I always called him ‘Maestro’. It means ‘master’ and of all the musicians I have ever known he most suited that title.
He was a piano wunderkind, having been head & shoulders above the competitors of his youth. He was so good, in fact, that in his early twenties he could be seen occasionally on stage playing with acts as renown as the Henry Mancini Orchestra – as good a band as any in the world at the time. He could sight-read Hank’s charts but may not have been able to grow a mustache yet.
George was like quicksilver. Ultra-speedy, tough to pin down. One sometimes couldn’t decide if he were a flashy impresario or a genius Jazz-man — the only one in town with a Mercedes. But his background was much more interesting than just topnotch Jazz performance, playing Hammond B3 like he was dominating an angry bull at a rodeo. He could make that damn thing sing, growl, slide, whoop, and whisper. He’d cleverly shut off the power at the climax of his solo and let the tone generators gliss down in pitch, and then fire it up again just in time to make it bark a laughing buh-bye. His R&B comping was beyond compare – he could make a rhythm section percolate and producers simply surrender. First take a keeper, of course. Who needs producers when Maestro is in the house? Take your clipboard and go home, laddie.
His advanced harmonic understanding and impeccable ear allowed him to, of course, be an important voice in Jazz, but he also wrote arrangements for orchestras, often acting as the main figure in Pop songs adapted for symphonies. He has done entire albums, TV shows, or books of arrangements for artists like Tom Cochrane, Jann Arden, Jim Keelaghan, and of course Spirit of the West, where I first met him some 25 years ago.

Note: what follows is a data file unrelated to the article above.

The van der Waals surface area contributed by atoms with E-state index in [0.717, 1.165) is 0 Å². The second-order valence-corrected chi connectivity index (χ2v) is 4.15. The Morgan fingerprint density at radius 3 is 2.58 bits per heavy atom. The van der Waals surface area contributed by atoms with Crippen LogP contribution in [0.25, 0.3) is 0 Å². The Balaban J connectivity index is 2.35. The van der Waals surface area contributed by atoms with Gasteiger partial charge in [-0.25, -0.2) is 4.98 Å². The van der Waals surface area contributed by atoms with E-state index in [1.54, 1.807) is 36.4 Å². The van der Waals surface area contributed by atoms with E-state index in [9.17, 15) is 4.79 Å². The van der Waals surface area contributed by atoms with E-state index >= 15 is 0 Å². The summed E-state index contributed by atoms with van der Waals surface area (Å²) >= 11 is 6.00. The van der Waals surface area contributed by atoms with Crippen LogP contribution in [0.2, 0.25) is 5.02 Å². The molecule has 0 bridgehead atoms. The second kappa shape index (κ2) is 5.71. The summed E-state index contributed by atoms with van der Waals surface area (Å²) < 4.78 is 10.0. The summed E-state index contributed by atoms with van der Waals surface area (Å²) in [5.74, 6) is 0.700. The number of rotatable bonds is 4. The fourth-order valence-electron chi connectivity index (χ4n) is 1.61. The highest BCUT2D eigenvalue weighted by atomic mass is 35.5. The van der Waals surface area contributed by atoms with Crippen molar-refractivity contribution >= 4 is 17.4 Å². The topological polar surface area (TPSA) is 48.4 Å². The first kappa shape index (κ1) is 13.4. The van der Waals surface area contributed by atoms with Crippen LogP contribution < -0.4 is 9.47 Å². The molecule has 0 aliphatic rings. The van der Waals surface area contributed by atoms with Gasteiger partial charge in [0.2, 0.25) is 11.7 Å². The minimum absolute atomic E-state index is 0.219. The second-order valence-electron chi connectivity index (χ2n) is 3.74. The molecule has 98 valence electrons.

He had statuettes and awards coming out his arse. He scored countless TV series and motion pictures, some of them big Hollywood flicks. But he always ended up back in Canada, usually but not always Edmonton, close to family and his musical roots.
Who needs producers when Maestro is in the house? Take your clipboard and go home, laddie…
Like so many deeply gifted artistic savants George struggled at times with balancing his colossal talents against his social impatience. The whirlwind that was our Maestro could provide a First Class luxury journey to the Land of Oz or flatten your fucking house, depending on unknown random factors. I soon discovered that strength and a clear destination was the best way to align with this musical Miracle Weapon. As the years went on he mellowed more and more, eventually losing that infamous edge and becoming, dare I even say it, avuncular.
As will be unsurprising to anyone who knew him, Maestro George, knowing his illness was terminal, decided it would be he who would write and arrange what I’ll call “The Popping of the Clogs”. I pen this only shortly after his passing, but I’ll bet he offered at least one delightfully inappropriate comment before he tapped his baton and gave his doctor the downbeat.
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